But together with the good there has come a measure of evil. Life is not so simple as it was; and surely, both for the individual and the community, the simple life is normally the healthy life. There is not in the great cities the feeling of brotherhood which there is still in country localities, and the lines of social cleavage are far more deeply marked.
For some of the evils which have attended upon the good of the changed conditions we can at present see no complete remedy. For others the remedy must come by the action of men themselves in their private capacity, whether merely as individuals or by combination. For yet others some remedy can be found in legislative and executive action-national, State, or municipal, Much
of the complaint against combinations is entirely unwarranted. Under present-day conditions it is as necessary to have corporations in the business world as it is to have organizations, unions, among wage workers. We have a right to ask in each case only this: that good and not harm shall follow. Exactly as labor organizations, when managed intelligently and in a spirit of justice and fair play, are of very great service not only to the wage workers but to the whole community, as has been shown again and again in the history of many such organizations; so wealth, not merely individual, but corporate, when used aright, is not merely beneficial to the community as a whole, but is absolutely essential to the upbuilding of such a series of communities as those whose citizens I am now addressing. This is so obvious that it ought to be too trite to mention, and yet it is necessary to mention it when we see some of the attacks made upon wealth, as such.
Of course a great fortune, if used wrongly, is a menace to the community. A man of great wealth who does not use that wealth decently is in a peculiar sense a menace to the community, and so is the man who does not use his intellect aright. Each talent—the talent for making money, the talent for showing intellect at the bar, or in any other way, if unaccompanied by character, makes the possessor a menace to the community. But such a fact no more warrants us in attacking wealth than it does in attacking intellect. Every man of power by the very fact of that power is capable of doing damage to his neighbors; but we cannot afford to discourage the development of such men merely because it is possible they may use their power for wrong ends. If we did so we should leave our history a blank, for we should have no great statesmen, soldiers, merchants, no great men of arts, of letters, of science. Doubtless on the average the most useful citizen to the community as a whole is the man to whom has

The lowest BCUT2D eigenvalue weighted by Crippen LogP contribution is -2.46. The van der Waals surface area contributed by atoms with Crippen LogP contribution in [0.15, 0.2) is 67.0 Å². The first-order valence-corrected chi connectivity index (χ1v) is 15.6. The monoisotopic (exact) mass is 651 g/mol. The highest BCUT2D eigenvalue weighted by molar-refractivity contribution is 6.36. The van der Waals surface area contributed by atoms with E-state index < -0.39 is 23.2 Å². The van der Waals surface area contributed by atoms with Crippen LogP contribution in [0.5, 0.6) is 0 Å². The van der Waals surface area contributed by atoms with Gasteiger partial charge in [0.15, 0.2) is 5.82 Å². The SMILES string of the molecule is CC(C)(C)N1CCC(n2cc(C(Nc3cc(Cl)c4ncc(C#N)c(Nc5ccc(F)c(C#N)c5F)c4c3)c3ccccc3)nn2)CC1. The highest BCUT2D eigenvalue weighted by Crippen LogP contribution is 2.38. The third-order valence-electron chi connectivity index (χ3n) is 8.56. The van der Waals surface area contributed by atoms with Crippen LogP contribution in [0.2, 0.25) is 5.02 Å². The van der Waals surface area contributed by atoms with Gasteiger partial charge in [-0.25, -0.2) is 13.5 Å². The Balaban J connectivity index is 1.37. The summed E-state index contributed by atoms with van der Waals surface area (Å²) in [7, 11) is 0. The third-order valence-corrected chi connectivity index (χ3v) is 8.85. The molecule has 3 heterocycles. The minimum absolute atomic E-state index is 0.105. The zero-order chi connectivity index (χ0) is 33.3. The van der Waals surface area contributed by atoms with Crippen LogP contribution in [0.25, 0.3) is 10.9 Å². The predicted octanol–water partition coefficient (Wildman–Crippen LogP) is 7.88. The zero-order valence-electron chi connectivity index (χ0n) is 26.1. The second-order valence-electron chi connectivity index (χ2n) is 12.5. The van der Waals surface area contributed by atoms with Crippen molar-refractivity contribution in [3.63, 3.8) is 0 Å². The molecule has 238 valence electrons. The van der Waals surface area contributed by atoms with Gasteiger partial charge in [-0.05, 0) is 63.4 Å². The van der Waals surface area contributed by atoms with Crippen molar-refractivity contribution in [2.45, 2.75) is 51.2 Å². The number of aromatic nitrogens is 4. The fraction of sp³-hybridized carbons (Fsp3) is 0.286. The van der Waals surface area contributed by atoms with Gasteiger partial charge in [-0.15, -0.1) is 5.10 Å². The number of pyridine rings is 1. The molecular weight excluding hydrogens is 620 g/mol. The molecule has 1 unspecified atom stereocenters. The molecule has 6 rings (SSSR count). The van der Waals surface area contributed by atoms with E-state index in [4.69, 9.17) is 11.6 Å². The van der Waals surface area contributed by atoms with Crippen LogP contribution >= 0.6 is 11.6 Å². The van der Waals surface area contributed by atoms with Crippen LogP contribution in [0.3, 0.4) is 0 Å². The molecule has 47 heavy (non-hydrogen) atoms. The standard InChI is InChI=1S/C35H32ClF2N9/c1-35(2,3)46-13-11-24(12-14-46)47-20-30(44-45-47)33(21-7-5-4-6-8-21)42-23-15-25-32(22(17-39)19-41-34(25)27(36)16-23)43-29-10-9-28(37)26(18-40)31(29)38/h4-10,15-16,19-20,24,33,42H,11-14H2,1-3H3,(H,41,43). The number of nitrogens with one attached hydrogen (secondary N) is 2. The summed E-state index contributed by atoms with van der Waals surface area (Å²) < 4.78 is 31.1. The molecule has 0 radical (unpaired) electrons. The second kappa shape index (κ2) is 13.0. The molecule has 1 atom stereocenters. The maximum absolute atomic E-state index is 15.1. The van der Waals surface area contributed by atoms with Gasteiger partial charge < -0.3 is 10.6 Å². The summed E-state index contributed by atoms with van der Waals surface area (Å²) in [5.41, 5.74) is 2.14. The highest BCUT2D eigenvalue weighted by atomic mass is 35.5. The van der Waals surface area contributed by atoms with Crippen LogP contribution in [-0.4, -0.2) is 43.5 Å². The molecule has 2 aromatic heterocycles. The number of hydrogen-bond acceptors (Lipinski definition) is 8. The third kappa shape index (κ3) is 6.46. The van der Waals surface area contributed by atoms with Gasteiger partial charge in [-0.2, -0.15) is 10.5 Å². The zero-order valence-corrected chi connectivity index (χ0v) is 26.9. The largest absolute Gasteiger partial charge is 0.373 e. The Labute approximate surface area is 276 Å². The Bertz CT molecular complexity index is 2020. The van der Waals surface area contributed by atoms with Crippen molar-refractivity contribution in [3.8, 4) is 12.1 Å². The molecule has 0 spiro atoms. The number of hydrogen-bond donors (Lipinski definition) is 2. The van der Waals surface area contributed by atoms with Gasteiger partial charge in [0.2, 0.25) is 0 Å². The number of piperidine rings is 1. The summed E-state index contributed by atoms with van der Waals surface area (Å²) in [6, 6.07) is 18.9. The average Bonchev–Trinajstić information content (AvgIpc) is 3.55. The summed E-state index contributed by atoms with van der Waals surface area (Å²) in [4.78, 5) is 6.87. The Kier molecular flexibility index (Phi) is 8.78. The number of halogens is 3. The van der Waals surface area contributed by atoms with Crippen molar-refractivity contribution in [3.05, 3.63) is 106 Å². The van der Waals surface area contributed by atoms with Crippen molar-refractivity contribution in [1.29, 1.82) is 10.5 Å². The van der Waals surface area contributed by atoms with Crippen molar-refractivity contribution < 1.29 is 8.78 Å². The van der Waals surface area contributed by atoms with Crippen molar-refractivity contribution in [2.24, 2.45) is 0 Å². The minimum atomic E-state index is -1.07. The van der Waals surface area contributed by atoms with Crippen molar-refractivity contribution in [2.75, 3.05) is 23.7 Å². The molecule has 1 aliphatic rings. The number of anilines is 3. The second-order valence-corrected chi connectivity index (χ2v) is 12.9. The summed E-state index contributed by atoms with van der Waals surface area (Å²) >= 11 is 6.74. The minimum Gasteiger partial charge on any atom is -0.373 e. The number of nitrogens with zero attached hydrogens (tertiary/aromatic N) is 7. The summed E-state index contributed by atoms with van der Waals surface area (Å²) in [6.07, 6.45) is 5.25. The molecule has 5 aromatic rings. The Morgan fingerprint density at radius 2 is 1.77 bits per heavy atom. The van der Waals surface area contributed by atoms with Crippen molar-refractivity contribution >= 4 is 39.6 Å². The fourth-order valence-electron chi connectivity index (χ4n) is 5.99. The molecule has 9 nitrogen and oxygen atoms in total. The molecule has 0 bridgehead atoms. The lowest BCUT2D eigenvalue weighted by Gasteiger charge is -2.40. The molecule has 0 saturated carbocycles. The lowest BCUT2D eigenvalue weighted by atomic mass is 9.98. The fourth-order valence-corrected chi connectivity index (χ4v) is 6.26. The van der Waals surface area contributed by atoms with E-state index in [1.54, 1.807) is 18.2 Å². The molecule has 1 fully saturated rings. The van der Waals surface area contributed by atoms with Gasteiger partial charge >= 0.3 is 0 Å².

been granted what the Psalmist asked for-neither poverty nor riches. But the great captain of industry, the man of wealth, who alone or in combination with his fellows, drives through our great business enterprises, is a factor without whom the civilization that we see round about us here could not have been built up. Good, not harm, normally comes from the upbuilding of such wealth. Probably the greatest harm done by vast wealth is the harm that we of moderate means do ourselves when we let the vices of envy and hatred enter deep into our own natures.